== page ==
Because of its location, right in the middle of Europe, Austria has the ideal weather for beautiful juicy green nature. Vienna’s parks are perfect for day excursions or just having a relaxing break from the city. With this guide, we show you the best and most interesting green areas in the Austrian capital.
Vienna’s first public park
The Vienna City Park was built in the years between 1860 and 1862, and opened in August 1862 as the city’s first public park. It is constructed in the style of an English landscape garden and was designed by Josef Selleny and Rudolf Siebeck. Originally, the park was just a part of the city’s first district, and therefore on the left side of the River Wien. But one year later the park was extended, and another part was built the other side of the river. Today, this park is the one with the most memorials and sculptures in Vienna. Certainly, the most photographed memorial is the one of the Viennese musician and composer Johann Strauss.
For about 70 years this park was a pistol shooting center, and then it became derelict. In the 1960s this area was renovated and transformed into a local recreation area. Along with its architectural landmark, the 252 meter-high Danube Tower, it was opened at the Vienna International Gardening Show in 1964. Today, there are a lot of playgrounds, skateparks and public tennis courts. It is the perfect place for seeing sculptures by international popular artists, making sports and relaxing in the meadow.
As long ago as Roman times this area was inhabited, and during Austria’s imperial era it was transformed into a hunting ground. Today, the Lainzer Tiergarten is a public nature reserve and part of the Vienna Woods. In this park there is a big wildlife stock, and animals like deers roe deers and wild boars live there. Besides, it is a popular attraction for hikers, runners families and day-trippers. And people interested in culture can visit the Hermesvilla, which is a culture and exhibition center.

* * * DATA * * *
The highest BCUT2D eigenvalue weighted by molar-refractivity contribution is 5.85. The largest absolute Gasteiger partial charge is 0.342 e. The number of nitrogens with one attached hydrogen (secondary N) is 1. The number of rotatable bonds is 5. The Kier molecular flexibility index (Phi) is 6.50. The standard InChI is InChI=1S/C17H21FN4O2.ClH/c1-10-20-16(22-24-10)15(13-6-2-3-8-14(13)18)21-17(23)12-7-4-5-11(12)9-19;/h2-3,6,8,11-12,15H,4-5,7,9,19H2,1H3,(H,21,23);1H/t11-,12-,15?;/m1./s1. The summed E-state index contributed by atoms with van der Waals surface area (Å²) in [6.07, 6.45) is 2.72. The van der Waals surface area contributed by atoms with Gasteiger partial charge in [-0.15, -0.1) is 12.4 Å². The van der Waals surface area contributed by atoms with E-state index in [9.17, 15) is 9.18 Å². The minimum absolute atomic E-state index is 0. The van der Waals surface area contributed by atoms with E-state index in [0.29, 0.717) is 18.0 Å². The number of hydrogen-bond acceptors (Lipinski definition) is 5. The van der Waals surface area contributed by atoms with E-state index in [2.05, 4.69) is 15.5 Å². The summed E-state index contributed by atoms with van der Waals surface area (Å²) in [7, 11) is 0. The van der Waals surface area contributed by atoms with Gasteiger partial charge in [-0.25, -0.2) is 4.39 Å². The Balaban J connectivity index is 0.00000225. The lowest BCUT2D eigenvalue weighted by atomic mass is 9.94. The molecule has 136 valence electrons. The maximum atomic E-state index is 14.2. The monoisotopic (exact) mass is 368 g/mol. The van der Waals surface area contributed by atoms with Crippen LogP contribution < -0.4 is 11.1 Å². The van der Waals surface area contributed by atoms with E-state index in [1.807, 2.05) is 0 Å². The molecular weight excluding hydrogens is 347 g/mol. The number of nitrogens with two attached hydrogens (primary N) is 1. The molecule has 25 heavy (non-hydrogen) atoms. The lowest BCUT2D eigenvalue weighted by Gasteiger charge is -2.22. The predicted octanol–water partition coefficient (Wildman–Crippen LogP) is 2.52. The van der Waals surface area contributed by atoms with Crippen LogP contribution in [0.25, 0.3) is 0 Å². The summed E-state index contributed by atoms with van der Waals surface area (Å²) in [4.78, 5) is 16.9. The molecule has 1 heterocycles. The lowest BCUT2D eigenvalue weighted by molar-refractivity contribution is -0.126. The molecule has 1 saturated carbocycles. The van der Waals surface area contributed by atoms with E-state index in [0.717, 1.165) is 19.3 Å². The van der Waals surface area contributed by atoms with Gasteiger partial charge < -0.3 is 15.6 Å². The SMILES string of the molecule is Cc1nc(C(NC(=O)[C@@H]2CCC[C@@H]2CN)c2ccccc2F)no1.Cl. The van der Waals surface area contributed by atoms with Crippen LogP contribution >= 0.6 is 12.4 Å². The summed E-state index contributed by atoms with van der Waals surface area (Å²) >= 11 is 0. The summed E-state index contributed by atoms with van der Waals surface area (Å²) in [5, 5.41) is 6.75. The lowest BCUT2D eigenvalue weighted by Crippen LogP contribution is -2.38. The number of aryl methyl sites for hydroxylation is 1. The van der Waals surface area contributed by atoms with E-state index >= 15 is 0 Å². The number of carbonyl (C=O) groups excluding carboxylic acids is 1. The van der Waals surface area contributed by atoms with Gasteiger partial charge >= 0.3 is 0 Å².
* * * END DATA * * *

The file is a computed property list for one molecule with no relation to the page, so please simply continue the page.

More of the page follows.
The Volksgarten is a public park located on the Ringstrasse in the first district of Vienna. It was built from 1819 to 1823, and there are two different styles that constitute the park. The side of the Hofburg was created in an English style, with a relaxed tree population. In contrast, on the Ringstrasse side the park was constructed in a French baroque style, with a highly detailed and precise planned garden. As every park has its sculptures, this one has them too. For example, visitors will find there the memorial of Empress Elisabeth and Franz Grillparzer, but also the Theseustemple, which is the smaller version of the Temple of Hephaistos in Athens. And also rose lovers will find there their favourite flower.
Until the 19th century the Danube was an unregulated river. Today, it is kept under control, and part of this was the establishment of a national park, which is about 9,300 hectares and reaches from Vienna to the neighboring province Lower Austria and the boarder of Slovakia. It is a popular place for wanderers and day-trippers, who start their excursion at the Schloss Orth. There will be some boat trips with the canoe or zodiac offered. But also guided tours with the national park rangers are possible.
The palace garden in Schönbrunn is inseparable connected with the Schönbrunn Palace and the Gloriette. The Gloriette is up on the hill, directly opposite the palace. Initially, this area was a hunting lodge. Under the reign of Empress Maria Theresia in the 18th century, the castle and its park were renovated into the form we know them today. These days, the Schönbrunn Palace Garden serves as a local holiday area for natives and is a tourist attraction too.
The Burggarten is a park which is the perfect starting point to visit some of the most important attractions in Vienna. This park is located at the Ringstrasse, at the back of the National Library, very close to the Vienna State Opera. In the park itself, visitors will find the Palmenhaus, with its restaurant and butterfly house. It is a small and relaxed place, with a small pond and some sculptures of famous Austrians.